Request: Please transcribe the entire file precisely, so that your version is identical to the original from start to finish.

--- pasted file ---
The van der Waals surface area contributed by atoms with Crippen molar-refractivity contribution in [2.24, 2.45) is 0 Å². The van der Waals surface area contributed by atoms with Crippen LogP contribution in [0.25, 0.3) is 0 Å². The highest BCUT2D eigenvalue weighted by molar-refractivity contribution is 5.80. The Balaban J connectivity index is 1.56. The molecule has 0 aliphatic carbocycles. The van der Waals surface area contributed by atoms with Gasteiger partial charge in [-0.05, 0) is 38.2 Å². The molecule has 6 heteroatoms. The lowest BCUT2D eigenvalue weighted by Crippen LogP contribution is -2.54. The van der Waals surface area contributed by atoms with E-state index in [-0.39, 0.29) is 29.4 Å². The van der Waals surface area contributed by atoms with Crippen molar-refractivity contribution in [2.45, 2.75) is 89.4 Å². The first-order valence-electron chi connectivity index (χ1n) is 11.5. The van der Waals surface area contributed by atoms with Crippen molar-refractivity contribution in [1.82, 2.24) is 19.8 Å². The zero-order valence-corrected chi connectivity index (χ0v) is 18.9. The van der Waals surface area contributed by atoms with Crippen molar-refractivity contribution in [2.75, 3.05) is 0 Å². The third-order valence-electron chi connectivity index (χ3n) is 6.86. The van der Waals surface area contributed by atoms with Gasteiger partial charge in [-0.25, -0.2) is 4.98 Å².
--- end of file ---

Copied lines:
The van der Waals surface area contributed by atoms with Crippen molar-refractivity contribution in [2.24, 2.45) is 0 Å². The van der Waals surface area contributed by atoms with Crippen LogP contribution in [0.25, 0.3) is 0 Å². The highest BCUT2D eigenvalue weighted by molar-refractivity contribution is 5.80. The Balaban J connectivity index is 1.56. The molecule has 0 aliphatic carbocycles. The van der Waals surface area contributed by atoms with Gasteiger partial charge in [-0.05, 0) is 38.2 Å². The molecule has 6 heteroatoms. The lowest BCUT2D eigenvalue weighted by Crippen LogP contribution is -2.54. The van der Waals surface area contributed by atoms with E-state index in [-0.39, 0.29) is 29.4 Å². The van der Waals surface area contributed by atoms with Crippen molar-refractivity contribution in [2.45, 2.75) is 89.4 Å². The first-order valence-electron chi connectivity index (χ1n) is 11.5. The van der Waals surface area contributed by atoms with Crippen molar-refractivity contribution in [1.82, 2.24) is 19.8 Å². The zero-order valence-corrected chi connectivity index (χ0v) is 18.9. The van der Waals surface area contributed by atoms with Crippen molar-refractivity contribution in [2.75, 3.05) is 0 Å². The third-order valence-electron chi connectivity index (χ3n) is 6.86. The van der Waals surface area contributed by atoms with Gasteiger partial charge in [-0.25, -0.2) is 4.98 Å².